Out this weekend is, Mapplethorpe: Look At The Pictures, a new film that comprehensively culminates first-hand accounts from those closest to Robert Mapplethorpe, to archival footage of him at work.
Retrospectively documenting the photographer’s career, the film reflects on Mapplethorpe’s relationship with Patti Smith, his challenging aesthetic, and his battle with Aids.
A frequent source of documentation (a full biopic is currently in production starring Matt Smith and Zosia Mamet), Mapplethorpe’s eye for the ‘other’ pushed the limits of photography in both his subject matter – frequently centred around sexualised imagery and homoeroticism – and technique. Particularly, the American lenser has been largely accredited for his documentation of the underground BDSM during the 60s and 70s in New York.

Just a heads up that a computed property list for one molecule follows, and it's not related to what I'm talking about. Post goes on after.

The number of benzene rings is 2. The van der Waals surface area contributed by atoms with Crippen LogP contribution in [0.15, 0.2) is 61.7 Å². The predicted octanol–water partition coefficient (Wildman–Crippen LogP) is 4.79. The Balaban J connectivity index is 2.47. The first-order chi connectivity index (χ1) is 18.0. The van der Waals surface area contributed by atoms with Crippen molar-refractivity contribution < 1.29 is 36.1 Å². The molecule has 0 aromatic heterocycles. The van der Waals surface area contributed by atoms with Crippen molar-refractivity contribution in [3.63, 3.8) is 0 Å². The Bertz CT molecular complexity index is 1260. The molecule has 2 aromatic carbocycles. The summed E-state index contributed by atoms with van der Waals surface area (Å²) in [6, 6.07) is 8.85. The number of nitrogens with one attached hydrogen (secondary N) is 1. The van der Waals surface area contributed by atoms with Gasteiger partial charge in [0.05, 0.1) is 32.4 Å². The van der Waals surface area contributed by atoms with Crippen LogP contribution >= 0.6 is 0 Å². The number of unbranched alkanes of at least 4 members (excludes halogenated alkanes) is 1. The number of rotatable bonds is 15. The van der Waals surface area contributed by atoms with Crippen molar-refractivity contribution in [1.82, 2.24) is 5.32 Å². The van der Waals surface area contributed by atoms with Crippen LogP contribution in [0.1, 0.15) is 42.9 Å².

Controversy occupied the last few months of his death during the tour of his newest exhibition at the time, The Perfect Moment. A culture war ensued among the arts, American politics and activist groups such as the American Family Association. Mapplethorpe and many others encouraged debate around government funding for the arts, and the lack of freedom present when it came to the “obscene” and “offensive”.
A game changer for culture then – and now, Mapplethorpe’s legacy will endure for generations to come.
‘Mapplethorpe: Look at the Pictures’ is in UK cinemas today.